Local Somalis Doubt Fed’s Terror Support Case Against Four San Diegans
Thursday, December 2, 2010
Despite scores of FBI intercepts, many local Somalis think the government's case four area San Diegans is fabricated and believe their community remains caught in the crosshairs of 9/11.
SAN DIEGO Despite scores of FBI intercepts, many local Somalis think the government's case against four area San Diegans is fabricated and believe their community remains caught in the crosshairs of 9/11.
"There's no Somali that I know today who supports al-Shabab," said Mohamed Mohamed, a local Somali college student.
But in court papers, federal prosecutors say at least one of the accused men -- Basaaly Moalin -- had ties with top-ranking al-Shabab figures including Ayden Hashi Ayrow, the founder of al-Shabab which is trying to topple the weak central government in Somalia.
In April 2008, from Somalia, Ayrow complained over the phone to San Diego cabdriver Basaaly Moalin that he didn't have money for bullets to "shoot the enemy," according to FBI intercepts.
Moalin assured Ayrow, he would try his best to "send something."
Days later, Moalin called the imam Mohamed Mohamud at a mosque in City Heights. Again according to FBI intercepts, the two men discussed fundraising for al-Shabab. At one point, the imam told Moalin, "There are many men who are saying 'we will give contribution now.'"
Federal prosecutors say Moalin, the imam, and long-time San Diego resident Issa Doreh, raised thousands of dollars for al-Shabab. The government claims Doreh helped send the money through Shidaal Express, a local money transfer business where he worked. Prosecutors say he even waived bank fees.
"He was a helpful man," said Bashir Hassan, who is a local Somali and has known Doreh for almost two decades. "He used to teach people writing and reading. He used to help people with literacy, writing and reading."
The government has also accused a local woman Nima Ali Yusuf of providing money and personnel to al-Shabaab. Even though dozens of pages of the intercepts and other evidence against the four have been made public, local Somalis aren't buying the government's case, especially against the imam.
College student Yusuf Ali questions how the Imam, who counseled the community's youth on the importance of education and Islam, could support al-Shabaab -- a brutal group infamous for cutting off people's hands and beheadings.
"He was my mentor. He used to tell me, `stay in school, stay away from drugs, study.' He was teaching me my religion. He never taught me any violence. I was with him for 10 years. I never saw him doing that stuff."
When asked if he thought the government was lying, Ali said, "Yeah, I do."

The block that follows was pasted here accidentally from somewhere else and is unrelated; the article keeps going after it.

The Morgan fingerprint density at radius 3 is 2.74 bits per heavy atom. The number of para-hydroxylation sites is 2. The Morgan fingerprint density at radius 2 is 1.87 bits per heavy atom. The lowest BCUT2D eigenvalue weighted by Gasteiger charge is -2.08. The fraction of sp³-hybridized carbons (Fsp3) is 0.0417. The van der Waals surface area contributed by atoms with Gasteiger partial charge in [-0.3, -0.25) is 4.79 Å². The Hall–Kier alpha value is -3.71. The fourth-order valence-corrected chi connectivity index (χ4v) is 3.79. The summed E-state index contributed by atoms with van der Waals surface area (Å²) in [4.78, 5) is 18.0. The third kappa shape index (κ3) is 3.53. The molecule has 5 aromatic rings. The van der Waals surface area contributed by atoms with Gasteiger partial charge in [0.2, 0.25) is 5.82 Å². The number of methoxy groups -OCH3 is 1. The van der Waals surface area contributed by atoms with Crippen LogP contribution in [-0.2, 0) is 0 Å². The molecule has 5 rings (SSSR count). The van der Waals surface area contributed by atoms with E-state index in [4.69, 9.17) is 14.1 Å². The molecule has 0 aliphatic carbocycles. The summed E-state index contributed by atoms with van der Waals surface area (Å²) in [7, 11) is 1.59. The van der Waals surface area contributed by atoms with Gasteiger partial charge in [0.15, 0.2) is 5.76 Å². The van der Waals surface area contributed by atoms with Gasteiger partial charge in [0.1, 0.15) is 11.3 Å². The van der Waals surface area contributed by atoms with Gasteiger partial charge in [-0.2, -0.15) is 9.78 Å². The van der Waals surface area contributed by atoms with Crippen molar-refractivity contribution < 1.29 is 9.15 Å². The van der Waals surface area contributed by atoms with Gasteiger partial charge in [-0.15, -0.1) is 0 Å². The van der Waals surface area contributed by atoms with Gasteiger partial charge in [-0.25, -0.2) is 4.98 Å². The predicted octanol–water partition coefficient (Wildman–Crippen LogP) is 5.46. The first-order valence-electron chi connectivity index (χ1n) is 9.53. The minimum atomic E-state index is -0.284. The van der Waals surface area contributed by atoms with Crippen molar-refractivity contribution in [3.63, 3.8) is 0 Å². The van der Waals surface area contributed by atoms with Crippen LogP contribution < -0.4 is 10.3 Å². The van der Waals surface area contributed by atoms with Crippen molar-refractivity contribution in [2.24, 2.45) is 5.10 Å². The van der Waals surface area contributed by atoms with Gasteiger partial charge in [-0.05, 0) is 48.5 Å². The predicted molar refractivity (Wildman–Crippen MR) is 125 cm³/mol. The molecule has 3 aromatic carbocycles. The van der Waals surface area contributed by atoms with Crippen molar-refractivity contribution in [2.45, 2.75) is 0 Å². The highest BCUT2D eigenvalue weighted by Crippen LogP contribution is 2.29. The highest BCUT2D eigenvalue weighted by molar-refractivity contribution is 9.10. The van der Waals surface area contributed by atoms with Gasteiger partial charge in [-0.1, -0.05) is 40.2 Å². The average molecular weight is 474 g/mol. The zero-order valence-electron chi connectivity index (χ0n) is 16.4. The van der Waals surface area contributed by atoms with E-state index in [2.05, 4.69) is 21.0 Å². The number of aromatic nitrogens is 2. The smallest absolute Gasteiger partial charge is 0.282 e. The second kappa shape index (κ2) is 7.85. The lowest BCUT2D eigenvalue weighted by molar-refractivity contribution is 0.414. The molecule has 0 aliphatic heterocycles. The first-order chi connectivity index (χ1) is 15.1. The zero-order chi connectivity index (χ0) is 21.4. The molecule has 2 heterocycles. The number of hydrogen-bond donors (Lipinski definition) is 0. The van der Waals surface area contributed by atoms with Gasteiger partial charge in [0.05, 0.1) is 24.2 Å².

Edgar Hopida of the Council on American-Islamic Relations says past terrorism cases have fostered that perception. He says the government has accused other American Muslims of having ties to violent Islamist groups but ends up with minor immigration violation convictions.
"So when they saw this come about with one of their local leaders, they saw it as `oh no, here we go again,'" Hopida said.
Many Somalis believe the government is specifically targeting their community.
"There's a feeling that there's an undue focus on the Somali community which is unfounded, because until now, there's really been no wrongdoing in the community," said Bob Montgomery who runs the International Rescue Committee in San Diego. "People are just struggling to rebuild their lives and all have fled the same terrorism that al-Shabab is doing now."
The imam's defense attorney Mahir Sherif says the government is criminalizing all Muslims.
"I think Islamic giving, because that's part of the religion, has given difficulties to the government because they don't know how to deal with this," Sherif said. "'How can we stop Muslims from giving money? Because we really can't attack their religion directly because that would blow up in our face.' And I think these are politically motivated cases because really the government I don't think wants Muslims to give."
Some of the government's evidence against the men includes the banking records from the now defunct money transfer business Shidaal Express. Even so, Bashir Hassan says he believes federal prosecutors need to understand that most Somalis here regularly send money to their homeland.
"People are starving," Hassan said. "People don't have food to eat. So if you have some extra bucks, you better send them so they can survive. So sending money is something routine to our community."
While that same community is watching the government's case with a skeptical eye, Hassan says there is still confidence in American justice.
"They believe the truth will prevail and these people will get back their freedom," Hassan said.
The U.S. Attorney's office declined comment.